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Slave Narrative of Lindsey Moore

Interviewer: Martin Richardson Person Interviewed: Lindsey Moore Location: Palatka, Florida Age: 87 Occupation: Blacksmith, leather-tanner, ex-marble shooting champion, weaving-and-spinning An Ex-Slave Who Was Resourceful In a little blacksmith shop at 1114 Madison Street, Palatka, is a busy little horse-shoer who was born in slavery eighty-seven years ago. “Lindsey Moore”, blacksmith, leather-tanner ex-marble shooting champion and a number of other things, represents one of the most resourceful former slaves yet found in the state. Moore was born in 1850 on the plantation of John B. Overtree, in Forsythe County, Georgia. He was one of the six children of Eliza Moore; all of them remained the property of Overtree until freed. On the Overtree plantation the slave children were allowed considerable time for play until their tenth or twelfth years; Lindsey took full advantage of this opportunity and became very skillful at marble-shooting. It was here that he first learned to utilize his talents profitably. ‘Massa Overtree’ discovered the ability of Lindsey and another urchin to shoot marbles, and began taking them into town to compete with the little slaves of other owners. There would be betting on the winners. Mr. Overtree won some money in this manner, Lindsey and his companion being consistent winners. But Lindsey saw possibilities other than the glory of his victories in this new game; with pennies that some of the spectators tossed him he began making small wagers of his own with his competitors, and soon had amassed quite a small pile of silver for those days. Although shoes were unheard-of in Lindsey’s youth, he used to watch carefully whenever a cow was skinned and...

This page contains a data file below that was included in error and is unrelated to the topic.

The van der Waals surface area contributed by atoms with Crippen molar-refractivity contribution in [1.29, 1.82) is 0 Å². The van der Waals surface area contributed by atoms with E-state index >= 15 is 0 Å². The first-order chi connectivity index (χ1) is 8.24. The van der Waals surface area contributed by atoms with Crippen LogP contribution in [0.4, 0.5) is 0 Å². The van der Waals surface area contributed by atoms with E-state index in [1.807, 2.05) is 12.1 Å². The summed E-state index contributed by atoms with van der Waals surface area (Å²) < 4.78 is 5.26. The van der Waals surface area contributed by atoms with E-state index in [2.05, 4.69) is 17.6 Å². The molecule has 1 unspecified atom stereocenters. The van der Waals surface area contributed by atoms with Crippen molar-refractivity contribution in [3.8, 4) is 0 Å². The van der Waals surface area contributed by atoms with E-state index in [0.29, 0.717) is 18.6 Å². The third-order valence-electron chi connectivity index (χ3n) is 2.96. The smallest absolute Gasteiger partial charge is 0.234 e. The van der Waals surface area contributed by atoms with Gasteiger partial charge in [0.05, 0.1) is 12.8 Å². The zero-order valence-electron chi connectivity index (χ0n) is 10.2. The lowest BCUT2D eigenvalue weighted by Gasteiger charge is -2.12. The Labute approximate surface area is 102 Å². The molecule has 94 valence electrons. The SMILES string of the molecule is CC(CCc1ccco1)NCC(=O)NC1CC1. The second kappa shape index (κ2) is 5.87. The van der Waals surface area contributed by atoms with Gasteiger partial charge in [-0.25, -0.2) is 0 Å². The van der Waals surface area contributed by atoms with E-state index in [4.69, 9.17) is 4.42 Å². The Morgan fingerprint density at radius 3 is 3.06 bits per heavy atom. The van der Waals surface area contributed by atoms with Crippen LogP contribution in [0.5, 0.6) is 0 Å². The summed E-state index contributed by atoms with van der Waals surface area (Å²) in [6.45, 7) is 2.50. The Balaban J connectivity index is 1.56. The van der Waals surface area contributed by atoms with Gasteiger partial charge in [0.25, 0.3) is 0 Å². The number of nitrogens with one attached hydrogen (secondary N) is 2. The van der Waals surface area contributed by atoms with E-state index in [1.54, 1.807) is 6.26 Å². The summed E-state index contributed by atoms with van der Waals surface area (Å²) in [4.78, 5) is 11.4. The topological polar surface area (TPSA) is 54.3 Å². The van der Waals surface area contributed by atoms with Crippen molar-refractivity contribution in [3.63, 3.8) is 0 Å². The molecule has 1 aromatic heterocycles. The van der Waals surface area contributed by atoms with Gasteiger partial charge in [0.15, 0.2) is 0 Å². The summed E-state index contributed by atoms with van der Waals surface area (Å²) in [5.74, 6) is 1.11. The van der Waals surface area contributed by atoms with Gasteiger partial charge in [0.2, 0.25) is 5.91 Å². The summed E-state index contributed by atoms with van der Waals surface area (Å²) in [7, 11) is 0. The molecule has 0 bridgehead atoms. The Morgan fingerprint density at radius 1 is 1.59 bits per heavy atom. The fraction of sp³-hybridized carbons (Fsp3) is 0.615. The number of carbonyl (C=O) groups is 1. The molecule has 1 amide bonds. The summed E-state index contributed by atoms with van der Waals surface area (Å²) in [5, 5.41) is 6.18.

Biography of Joseph Rogers

Joseph Rogers, son of Sarah and John Rogers, left his beautiful farm in Milton County, formerly Forsythe County, situated on the Duluth road, twenty-seven miles from Atlanta, Georgia, and came to the west. He took up his residence at a place now called Lowell, Kansas, three miles east of Baxter Springs, where Shoal creek empties into Spring River, in that part of the country then known as the Neutral Land. He improved a fine farm of four or five hundred acres, built the first house and had the first library in the state of Kansas. The old solid walnut bookcase is now owned by his granddaughter, Mrs. Ellen Howard Miller, of Bartlesville. He was a polished gentleman of fine education and was a warm personal friend of the late General Stand Watie. While absent from home on a political mission preparatory to going as a delegate to Washington, D. C., in the interests of his country, Joseph Rogers was taken sick and died after a brief illness, being then in the prime of life. He had married Hannah Foster, who left her home of ease and comfort in Georgia to brave with him the wilds of western life. She was a daughter of Elijah Foster and a grand-daughter of William Foster, a soldier of the Revolutionary war. The Foster family is an ancient and noble one, whose lineage is traced back to the year 1873, and some of its representatives married into the family of William the Conqueror and that of Charles II, king of France, who was the son of Louis I, known as the Pious King. Bamborough...

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